Order lifted: Meli Bainimarama faces 17 charges in Australia

Meli Bainimarama. Picture: ABC

The son of Fijian Prime Minister Frank Bainimarama is facing multiple charges of assault and domestic violence offences in Australia.

Ratu Meli Bainimarama, 36, faces 17 charges including common assault, assault occasioning actual bodily harm, stalking and intentionally choking a person without consent.

Mr Bainimarama, the PM’s only son, is also accused of destroying or damaging property and intentionally distributing an intimate image without consent.

Mr Bainimarama’s lawyer successfully applied for a nationwide suppression order on proceedings over the weekend but this order was lifted by magistrate Leanne Robinson in Sydney’s Windsor courthouse yesterday morning.

Arguing for the non-publication order to be continued, Mr Bainimarama’s lawyer said news coverage could see information published that would not be available to jurors, in the event of a future trial.

“There is information in the antecedents of the fact sheet that relates to the accused’s personal relationships that would certainly not form part of any information that would be before a jury in a trial, that is likely to be of significant interest to news media organisations,” lawyer Tony Edwards argued.

He also cited publications which had already occurred, arguing defamatory allegations had already been published.

“Mr Bainimarama will rely on his good character in his defence,” he told the court.

“The publication of this material has happened with these orders in existence.”

The lawyer representing the ABC, Corey Jankie, said that Mr Edwards’s argument was based on “a series of hypotheticals”.

“To suggest somehow the reporting of materials now will somehow influence jurors 12 months down the track is fanciful,” he told the court.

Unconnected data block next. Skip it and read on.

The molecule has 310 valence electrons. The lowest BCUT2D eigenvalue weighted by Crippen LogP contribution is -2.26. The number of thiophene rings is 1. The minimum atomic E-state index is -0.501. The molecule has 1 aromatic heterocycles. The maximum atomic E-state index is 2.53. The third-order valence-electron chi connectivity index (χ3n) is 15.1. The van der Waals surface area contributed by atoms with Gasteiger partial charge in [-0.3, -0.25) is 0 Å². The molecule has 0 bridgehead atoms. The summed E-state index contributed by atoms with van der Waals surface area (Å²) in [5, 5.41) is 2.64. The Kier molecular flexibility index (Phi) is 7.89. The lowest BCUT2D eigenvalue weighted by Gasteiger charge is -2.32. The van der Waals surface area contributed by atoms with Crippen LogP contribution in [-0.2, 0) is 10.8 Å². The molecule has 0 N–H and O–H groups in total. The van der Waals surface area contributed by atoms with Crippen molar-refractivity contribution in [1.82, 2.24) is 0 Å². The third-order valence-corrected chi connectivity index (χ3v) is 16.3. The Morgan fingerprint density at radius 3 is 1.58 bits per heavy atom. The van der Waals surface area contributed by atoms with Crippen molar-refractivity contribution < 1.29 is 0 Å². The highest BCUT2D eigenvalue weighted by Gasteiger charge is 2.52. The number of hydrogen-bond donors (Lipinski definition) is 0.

In handing down her judgement, Magistrate Robinson said there was nothing particularly unusual about the case to justify a non-publication order.

“There is nothing particular about the nature of the allegations themselves that raises any extraordinariness,” the magistrate said.

“Unfortunately, they are the kind of charges that come before the local court [often].

“What makes it newsworthy … is his identity, that he is the son of the serving prime minister of Fiji. That has apparently created some news interest.”

Magistrate Robinson went on to say she was not satisfied there would be such news interest that it would be necessary to have a non-publication order to prevent prejudice to the admission of justice, noting that matters featuring prominent people such as National Rugby League players were reported on regularly.

Several Fijian men attended Windsor court on Thursday when the matter was mentioned.

They said they were interested to hear the proceedings as it was a matter of great interest for the local Fijian community.

The arrest comes at an awkward time for Frank Bainimarama who is facing a tough challenge from former Fijian PM Sitiveni Rabuka in an election expected later this year.

Ratu Meli Bainimarama is currently on bail and his matter is due back in court on October 13.

Mr Bainimarama has not entered a plea.

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